Health and Human Services (HHS) Secretary Kathleen SebeliusKathleen SebeliusObama's health secretary to be first female president of American University Leaked email: Podesta pushed Tom Steyer for Obama’s Cabinet Romney: Trump victory 'very possible' MORE has said that states with waivers must move 20 percent more people from welfare to work, or lose the additional flexibility.
Opponents of the policy say it will allow states to count activities such as bed rest or journaling as work. Sebelius has denied this.
The Obama administration unveiled the policy last summer, and the House voted to block it in September, 250-164. Efforts to do the same in the Senate went nowhere.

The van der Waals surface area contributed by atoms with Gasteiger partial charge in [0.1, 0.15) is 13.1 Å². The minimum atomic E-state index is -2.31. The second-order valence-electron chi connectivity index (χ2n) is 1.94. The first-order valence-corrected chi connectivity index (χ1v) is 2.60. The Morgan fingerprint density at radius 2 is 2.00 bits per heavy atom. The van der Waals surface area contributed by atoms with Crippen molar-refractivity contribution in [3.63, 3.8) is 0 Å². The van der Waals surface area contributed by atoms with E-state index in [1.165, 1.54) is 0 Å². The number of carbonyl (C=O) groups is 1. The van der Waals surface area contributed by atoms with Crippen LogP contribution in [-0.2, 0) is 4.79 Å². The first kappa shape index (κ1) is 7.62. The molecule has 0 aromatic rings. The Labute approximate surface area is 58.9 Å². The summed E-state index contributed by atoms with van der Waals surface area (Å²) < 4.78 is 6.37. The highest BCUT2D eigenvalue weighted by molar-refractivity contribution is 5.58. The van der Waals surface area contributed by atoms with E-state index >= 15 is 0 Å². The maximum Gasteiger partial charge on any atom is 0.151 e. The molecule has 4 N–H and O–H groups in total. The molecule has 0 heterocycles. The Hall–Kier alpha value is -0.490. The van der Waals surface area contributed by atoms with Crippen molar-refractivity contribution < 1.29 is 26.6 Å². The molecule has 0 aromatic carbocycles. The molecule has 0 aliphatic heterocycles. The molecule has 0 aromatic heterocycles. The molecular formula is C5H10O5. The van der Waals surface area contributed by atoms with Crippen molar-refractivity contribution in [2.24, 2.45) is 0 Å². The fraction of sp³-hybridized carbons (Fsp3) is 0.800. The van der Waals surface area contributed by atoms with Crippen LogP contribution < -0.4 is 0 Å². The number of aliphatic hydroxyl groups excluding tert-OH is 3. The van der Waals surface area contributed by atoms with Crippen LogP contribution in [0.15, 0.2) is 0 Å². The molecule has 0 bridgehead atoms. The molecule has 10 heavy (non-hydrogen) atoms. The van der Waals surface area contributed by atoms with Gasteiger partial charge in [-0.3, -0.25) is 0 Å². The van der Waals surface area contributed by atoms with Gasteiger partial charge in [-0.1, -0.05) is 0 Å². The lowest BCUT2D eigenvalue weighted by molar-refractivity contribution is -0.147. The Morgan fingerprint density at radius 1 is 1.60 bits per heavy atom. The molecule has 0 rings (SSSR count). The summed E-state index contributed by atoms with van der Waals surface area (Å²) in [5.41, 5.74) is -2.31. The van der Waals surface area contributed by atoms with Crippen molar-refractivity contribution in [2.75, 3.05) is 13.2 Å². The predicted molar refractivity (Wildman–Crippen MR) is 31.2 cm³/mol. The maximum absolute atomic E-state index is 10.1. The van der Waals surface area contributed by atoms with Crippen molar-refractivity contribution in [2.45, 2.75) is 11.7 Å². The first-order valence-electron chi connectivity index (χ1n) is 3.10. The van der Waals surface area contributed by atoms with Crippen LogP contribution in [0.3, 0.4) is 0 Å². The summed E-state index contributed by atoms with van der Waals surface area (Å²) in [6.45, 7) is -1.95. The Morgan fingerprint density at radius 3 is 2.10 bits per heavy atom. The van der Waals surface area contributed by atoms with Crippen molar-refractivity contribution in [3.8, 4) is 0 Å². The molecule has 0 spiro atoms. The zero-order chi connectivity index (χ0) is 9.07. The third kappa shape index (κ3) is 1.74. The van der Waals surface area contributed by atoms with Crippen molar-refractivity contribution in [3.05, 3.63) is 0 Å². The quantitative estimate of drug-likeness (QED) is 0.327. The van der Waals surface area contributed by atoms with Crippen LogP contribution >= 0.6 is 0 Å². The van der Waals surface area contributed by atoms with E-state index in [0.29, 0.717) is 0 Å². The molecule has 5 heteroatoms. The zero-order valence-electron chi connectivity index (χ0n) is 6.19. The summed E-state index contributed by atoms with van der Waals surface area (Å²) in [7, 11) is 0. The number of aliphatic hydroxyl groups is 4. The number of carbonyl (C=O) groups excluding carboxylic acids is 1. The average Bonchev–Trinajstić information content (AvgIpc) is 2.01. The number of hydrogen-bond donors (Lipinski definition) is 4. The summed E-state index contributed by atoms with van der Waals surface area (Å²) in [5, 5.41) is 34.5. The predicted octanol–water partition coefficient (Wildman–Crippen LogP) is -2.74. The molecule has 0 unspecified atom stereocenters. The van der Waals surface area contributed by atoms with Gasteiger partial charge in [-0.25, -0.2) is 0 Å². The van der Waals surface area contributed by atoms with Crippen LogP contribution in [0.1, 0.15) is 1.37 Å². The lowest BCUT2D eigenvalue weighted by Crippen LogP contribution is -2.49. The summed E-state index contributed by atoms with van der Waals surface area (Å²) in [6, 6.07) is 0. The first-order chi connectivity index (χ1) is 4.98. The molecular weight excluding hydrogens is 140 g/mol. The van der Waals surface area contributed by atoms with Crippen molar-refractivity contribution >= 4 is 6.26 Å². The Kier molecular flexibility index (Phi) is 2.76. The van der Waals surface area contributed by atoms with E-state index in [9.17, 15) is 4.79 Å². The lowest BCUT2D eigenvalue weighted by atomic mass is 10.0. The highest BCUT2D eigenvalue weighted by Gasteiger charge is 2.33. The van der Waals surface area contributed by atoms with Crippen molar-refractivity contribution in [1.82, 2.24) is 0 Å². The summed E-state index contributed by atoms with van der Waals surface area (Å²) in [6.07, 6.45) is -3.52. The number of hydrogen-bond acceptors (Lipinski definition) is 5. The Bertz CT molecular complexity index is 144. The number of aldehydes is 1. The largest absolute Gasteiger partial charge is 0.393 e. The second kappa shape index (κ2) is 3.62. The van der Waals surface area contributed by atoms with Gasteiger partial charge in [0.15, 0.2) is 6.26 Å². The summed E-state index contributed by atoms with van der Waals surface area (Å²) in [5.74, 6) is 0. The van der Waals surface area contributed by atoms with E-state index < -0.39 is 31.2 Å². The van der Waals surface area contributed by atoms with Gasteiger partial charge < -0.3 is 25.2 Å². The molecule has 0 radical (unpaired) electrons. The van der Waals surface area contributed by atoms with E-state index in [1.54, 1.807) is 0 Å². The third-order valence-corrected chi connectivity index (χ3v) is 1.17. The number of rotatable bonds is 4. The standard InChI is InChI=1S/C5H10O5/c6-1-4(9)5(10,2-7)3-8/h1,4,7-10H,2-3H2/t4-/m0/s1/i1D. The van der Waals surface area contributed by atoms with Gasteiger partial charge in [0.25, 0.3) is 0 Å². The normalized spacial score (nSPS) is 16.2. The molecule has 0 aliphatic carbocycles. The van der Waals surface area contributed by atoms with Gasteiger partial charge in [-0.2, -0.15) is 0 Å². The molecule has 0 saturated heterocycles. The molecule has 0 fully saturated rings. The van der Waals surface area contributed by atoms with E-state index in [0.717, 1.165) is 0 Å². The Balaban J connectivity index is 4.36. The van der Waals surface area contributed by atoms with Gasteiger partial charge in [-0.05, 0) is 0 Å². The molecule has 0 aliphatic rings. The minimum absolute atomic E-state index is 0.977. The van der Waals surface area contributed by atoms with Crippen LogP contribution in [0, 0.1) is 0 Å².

The debate lit a firestorm during the presidential election as Republican nominee Mitt Romney used it to question President Obama's commitment to effective assistance programs.
"Under Obama's plan, you wouldn't have to work and wouldn't have to train for a job. They just send you your welfare check," one Romney ad charged.
States have asked for flexibility under TANF's bureaucracy, and the Bush administration pushed for similar changes to the program.
But Republicans question HHS's legal authority to issue waivers without congressional approval.
"Not only is it bad policy, but the president lacks the authority to erase the work requirements Congress wrote into the bipartisan law," Camp said Thursday.
He introduced the bill alongside Reps. John Kline (R-Minn.), chairman of the Education and Workforce Committee; Steve Scalise (R-La.), chairman of the Republican Study Committee; and Steve Southerland (R-Fla.).